The Willistonian, Est. 1881

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Next Step for Hockey Players: College or Junior League?

Hockey+players+line+up+during+the+National+Anthem+at+Senior+Night+2017+against+Pomfret.+Credit%3A+Williston+Flickr.
Hockey players line up during the National Anthem at Senior Night 2017 against Pomfret. Credit: Williston Flickr.

Hockey players line up during the National Anthem at Senior Night 2017 against Pomfret. Credit: Williston Flickr.

Hockey players line up during the National Anthem at Senior Night 2017 against Pomfret. Credit: Williston Flickr.

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NEPSAC Hockey is one of the most competitive high school leagues in the country. Prep schools recruit players from all over the country to help them go to Division 1 schools and Division 3 schools, but where do the rest go? Many go to the Junior Hockey leagues.

Junior Hockey is one of the highest levels of amateur hockey in the country. It ranges from ages 16-21 years old. Most hockey players have played in Junior league teams as it helps them prepare for the next level of hockey.

Connor Canterbury ’18 came from Alaska last year in hope to improve his chances to go play college hockey. Goalie Xander Rogers ’18 was recruited from California to play hockey this year. Both are not sure yet on whether to go play in college or in the junior leagues as there are so many different factors that play out.

Seniors from last year who went to the junior leagues instead of college were Jojo Carbone, Steven Gower, Mike D’Ambrosio, and Owen Sylvia, who all play for the Junior Bruins in the USPHL (United States Premier Hockey League). Brendan White also went to the junior league and plays for the Johnstown Tomahawks in the NAHL (North American Hockey League).

“Those kids who don’t go play college hockey normally always go and play for a junior league team,” said Connor.

When asked about the pros and cons Connor said, “I think it has its positive side with giving players a chance to just focus on hockey and try to make it to the NHL. On the other hand, if you don’t make it I would just say it’s a waste of time.”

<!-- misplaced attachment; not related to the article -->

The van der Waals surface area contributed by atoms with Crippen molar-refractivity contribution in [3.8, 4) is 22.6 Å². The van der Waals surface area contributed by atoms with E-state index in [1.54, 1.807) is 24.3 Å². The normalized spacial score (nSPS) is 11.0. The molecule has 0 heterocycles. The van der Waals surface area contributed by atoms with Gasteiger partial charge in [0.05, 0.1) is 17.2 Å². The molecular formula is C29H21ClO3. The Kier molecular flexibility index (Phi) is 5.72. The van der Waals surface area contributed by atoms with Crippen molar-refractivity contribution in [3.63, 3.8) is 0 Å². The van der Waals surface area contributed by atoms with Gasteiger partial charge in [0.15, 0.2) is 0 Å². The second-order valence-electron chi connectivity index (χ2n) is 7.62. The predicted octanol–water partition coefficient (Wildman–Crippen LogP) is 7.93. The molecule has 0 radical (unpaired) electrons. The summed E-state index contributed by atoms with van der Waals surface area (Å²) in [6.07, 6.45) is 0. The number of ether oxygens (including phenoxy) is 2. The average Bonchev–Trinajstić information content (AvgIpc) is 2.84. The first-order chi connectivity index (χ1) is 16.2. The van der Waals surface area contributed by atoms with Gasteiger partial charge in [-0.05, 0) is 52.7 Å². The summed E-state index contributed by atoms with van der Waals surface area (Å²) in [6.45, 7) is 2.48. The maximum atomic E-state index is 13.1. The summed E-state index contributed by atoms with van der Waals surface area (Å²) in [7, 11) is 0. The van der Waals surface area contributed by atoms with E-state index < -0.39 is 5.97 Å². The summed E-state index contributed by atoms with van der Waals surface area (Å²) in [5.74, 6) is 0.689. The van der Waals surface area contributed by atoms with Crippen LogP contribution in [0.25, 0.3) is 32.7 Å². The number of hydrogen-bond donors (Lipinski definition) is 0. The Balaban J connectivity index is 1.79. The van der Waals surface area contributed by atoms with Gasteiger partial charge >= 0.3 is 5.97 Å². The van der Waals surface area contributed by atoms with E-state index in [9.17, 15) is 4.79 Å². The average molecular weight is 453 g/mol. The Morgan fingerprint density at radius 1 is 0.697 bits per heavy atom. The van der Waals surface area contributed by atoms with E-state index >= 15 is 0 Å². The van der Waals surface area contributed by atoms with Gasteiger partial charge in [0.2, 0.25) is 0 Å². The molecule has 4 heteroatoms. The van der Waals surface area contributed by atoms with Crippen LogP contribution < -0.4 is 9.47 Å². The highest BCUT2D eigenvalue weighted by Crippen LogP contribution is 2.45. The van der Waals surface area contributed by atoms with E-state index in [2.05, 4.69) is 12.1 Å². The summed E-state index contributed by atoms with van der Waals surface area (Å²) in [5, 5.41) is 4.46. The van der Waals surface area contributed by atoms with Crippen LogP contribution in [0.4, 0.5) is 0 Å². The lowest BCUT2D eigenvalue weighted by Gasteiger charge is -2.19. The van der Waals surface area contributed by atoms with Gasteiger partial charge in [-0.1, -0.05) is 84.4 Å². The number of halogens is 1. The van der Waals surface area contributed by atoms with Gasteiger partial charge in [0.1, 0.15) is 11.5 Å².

In Canada the major junior leagues have three leagues that are all controlled by the Canadian Hockey League: the Ontario Hockey League, Quebec Major Junior Hockey League and the Western Hockey League.

In the United States the top level of junior hockey is known as Tier I, which is governed by the United States Hockey League. Tier II is governed by the North American Hockey League. There are multiple Tier III leagues throughout the country. A few teams in the Canadian major junior leagues are also based in the United States.

In Europe, junior teams are often sponsored by professional teams, and act as development and feeder associations for those organizations.

Xander’s view of hockey has changed over the past few years as he has been able to play in many different teams across the country and get a broad aspect of how the sport varies throughout different areas.

“Back where I play [in Anaheim, California] the high school hockey is a mess and club hockey is [political], so I moved here to play what I would say to be the 3rd best youth hockey in the country.”

Xander said, “I would like to go play juniors because the way to get to college or become a walk on to D1. From Williston I can get drafted to play Division 3. Juniors is a whole different thing, you go to play juniors to get the experience so by the time you become a freshman in college you will be a starter.”

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Next Step for Hockey Players: College or Junior League?